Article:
On the road to driverless cars
- IRT and UK-based technology firm Aurrigo trialling driverless care facility
- Will test how driverless cars can improve residents’ independence and quality of life
- Pod Zero unveiled at the Information Technology in Age Care conference on the Gold Coast
- Vehicle will be programmed to safely navigate private roads within IRT Kangara Waters
A driverless car trial will soon get underway at IRT’s aged care facility in Belconnen.
Imagine a time when a retirement village resident can open an app on their smartphone, hail a driverless car and be taken to appointments or social activities within their village.
It might sound like years away but a trial of such technology will soon get under way at IRT Kangara Waters.
IRT has partnered with UK-based technology firm Aurrigo to trial its Pod Zero at the Belconnen Community.
The Pod Zero was unveiled at the Information Technology in Age Care conference on the Gold Coast in November, where it attracted plenty of attention.
The IRT Kangara Waters trial will start within the next few months but residents got a sneak preview when the vehicle visited the Community for a test drive in January.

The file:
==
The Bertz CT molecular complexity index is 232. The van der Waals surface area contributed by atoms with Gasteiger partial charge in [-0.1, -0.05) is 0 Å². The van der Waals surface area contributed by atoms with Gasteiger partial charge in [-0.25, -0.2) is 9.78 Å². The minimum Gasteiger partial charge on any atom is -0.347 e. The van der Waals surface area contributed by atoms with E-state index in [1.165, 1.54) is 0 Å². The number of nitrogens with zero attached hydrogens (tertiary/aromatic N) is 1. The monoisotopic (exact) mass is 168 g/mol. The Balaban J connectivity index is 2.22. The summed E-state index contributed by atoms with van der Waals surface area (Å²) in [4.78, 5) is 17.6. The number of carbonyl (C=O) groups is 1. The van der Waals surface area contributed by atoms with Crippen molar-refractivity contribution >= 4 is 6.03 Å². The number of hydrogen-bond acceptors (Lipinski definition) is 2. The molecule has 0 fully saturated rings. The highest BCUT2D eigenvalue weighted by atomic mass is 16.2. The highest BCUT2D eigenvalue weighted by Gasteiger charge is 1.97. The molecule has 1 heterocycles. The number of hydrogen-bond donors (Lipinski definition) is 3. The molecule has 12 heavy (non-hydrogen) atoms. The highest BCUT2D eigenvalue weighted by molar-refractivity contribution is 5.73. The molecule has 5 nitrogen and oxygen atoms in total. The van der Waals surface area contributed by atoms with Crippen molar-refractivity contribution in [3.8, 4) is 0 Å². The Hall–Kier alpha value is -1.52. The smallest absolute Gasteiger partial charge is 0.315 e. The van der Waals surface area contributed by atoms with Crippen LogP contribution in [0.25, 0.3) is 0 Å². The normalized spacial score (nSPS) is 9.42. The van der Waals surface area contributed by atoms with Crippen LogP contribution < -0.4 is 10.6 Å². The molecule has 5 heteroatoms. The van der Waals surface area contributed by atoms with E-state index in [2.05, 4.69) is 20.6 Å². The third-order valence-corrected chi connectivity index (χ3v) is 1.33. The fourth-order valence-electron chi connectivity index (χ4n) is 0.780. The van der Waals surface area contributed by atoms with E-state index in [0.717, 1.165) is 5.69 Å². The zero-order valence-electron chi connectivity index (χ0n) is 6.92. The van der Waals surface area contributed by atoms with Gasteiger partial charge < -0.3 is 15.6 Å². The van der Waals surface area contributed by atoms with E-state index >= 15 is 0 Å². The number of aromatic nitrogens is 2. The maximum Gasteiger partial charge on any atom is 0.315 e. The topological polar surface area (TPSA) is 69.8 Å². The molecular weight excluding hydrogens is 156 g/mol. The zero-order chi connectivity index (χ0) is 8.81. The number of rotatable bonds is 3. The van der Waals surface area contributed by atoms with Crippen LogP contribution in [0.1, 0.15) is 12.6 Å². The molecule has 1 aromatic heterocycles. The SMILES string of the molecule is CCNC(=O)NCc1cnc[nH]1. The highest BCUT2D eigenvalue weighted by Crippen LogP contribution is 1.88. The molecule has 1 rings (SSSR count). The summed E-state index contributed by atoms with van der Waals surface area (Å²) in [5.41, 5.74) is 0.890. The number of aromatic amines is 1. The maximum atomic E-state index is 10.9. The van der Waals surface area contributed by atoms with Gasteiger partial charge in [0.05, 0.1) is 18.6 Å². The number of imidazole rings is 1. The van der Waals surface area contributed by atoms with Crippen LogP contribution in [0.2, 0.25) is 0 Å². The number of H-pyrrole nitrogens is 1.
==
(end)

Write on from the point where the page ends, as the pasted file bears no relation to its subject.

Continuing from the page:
IRT Group Head of IT and Business Excellence John Vohradsky says driverless cars could offer many benefits to older people.
He says seniors with limited mobility can lose their independence and risk becoming socially isolated.
“IRT is eager to understand how driverless cars can improve residents’ independence and quality of life,” he says.
IRT Kangara Waters Care Centre Manager Yasoda Poudel agrees.
“We have many residents who are still mentally capable but have to give up driving because of physical limitations.
“Currently, we rely on family and volunteers to help support our staff with transport but a driverless car future would allow residents to stay independent and connected to their Community without relying on a third party to get them there.”
Under the trial, the Pod Zero will be programmed to safely navigate private roads within IRT Kangara Waters.
Aurrigo will map every part of the trial roads, marking out the boundaries of where the Pod Zero can and cannot travel.
The vehicle also has multiple sensors, which alert it to any changes in its immediate environment.
If it detects someone crossing in front of the vehicle, or an obstacle on the road, it will readjust its path and speed accordingly.
John is excited IRT is part of the trial. He says the driverless car movement is gaining momentum nationwide, with limited trials of driverless vehicles becoming more common.
“It’s not a matter of if but when the technology becomes widely used,” he says.
“We want to ensure older Australians aren’t left behind. In fact, we want them to be first in line to benefit from this exciting technology.”